Björn at Haugi Eriksson
Björn at Haugi ("Björn at the Barrow"), Björn på Håga, Björn II or Bern was according to Hervarar saga a Swedish king and the son of Erik Björnsson who ruled together with his brother Anund Uppsale. Björn was called at Haugi as his hall was at Håga (Haug meaning "Barrow" and named after a large barrow in the area, see image) near Uppsala. His brother Anund Uppsale had his hall at Gamla Uppsala, which was the religious centre.
The historical existence of Björn and Anund is confirmed by Rimbert. He relates of a king Björn, the brother of Anund (Anoundus), who succeeded a king Erik (as in Hervarar saga) who asked the Frankish emperor Louis the Pious to send Christian missionaries to Sweden. The emperor responded in 829 by sending Ansgar. Björn received Ansgar at his court on the island of Adelsö and gave him permission to found a Christian congregation in Birka.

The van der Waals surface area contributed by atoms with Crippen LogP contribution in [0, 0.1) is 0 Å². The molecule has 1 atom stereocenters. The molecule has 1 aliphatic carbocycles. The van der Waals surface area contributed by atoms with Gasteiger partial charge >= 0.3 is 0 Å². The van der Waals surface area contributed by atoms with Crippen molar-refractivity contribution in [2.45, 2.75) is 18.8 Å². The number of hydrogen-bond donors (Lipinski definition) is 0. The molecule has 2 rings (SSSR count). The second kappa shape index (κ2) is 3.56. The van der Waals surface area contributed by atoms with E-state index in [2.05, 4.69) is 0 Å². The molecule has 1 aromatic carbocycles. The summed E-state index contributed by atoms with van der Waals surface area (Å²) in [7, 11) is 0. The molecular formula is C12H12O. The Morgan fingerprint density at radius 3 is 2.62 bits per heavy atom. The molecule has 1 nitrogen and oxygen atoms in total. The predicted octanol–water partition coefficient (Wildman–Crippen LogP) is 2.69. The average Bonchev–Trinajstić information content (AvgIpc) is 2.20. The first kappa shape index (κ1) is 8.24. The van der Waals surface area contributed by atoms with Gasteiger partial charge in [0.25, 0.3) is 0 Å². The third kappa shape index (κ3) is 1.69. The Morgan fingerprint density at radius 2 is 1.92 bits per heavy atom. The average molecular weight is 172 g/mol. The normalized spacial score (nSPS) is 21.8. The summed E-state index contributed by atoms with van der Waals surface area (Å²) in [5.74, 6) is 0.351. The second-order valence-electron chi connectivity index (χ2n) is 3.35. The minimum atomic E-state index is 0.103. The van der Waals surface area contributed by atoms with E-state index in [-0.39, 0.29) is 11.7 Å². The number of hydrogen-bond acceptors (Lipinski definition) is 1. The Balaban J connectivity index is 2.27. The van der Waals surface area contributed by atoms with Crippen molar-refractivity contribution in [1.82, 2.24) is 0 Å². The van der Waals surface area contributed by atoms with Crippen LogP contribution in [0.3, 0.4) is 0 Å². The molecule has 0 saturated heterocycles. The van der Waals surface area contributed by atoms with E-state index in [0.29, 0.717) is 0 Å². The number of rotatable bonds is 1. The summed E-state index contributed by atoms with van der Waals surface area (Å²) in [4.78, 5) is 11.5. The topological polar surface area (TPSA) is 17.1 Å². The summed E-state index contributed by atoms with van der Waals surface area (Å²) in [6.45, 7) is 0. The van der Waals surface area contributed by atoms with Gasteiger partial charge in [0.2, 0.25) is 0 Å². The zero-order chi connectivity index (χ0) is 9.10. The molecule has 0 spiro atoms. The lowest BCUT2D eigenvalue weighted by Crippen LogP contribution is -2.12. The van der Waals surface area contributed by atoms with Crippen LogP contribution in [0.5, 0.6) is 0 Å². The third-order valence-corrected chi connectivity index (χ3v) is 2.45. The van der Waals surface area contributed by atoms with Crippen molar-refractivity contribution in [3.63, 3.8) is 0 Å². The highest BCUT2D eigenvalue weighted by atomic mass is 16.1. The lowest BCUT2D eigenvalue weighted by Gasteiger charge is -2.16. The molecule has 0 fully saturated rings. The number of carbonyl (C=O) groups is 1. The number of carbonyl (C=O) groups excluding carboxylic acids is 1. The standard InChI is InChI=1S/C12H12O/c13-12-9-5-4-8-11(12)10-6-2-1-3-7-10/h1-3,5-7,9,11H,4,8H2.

In his Edda Snorri Sturluson quotes many stanzas attributed to Bragi Boddason the old (Bragi Boddason inn gamli), a court poet who served several kings, especially King Björn at Hauge (see Bragi and Hervarar saga). This Bragi was reckoned as the first skaldic poet, and was certainly the earliest skaldic poet then remembered by name whose verse survived in memory. For Björn, Bragi composed Ragnarsdrápa about Björn's ancestor Ragnar Lodbrok (see the Britannica of 1911).
The existence of the two brothers, Björn and Anund, is not only supported by Rimbert, but also by Adam of Bremen who relates that Björn and Anund preceded Olaf. However, Hervarar saga only mentions Erik Anundsson, who was the father of Björn (III) Eriksson (the father of Eric the Victorious and Olof (II) Björnsson) (see Diarchy).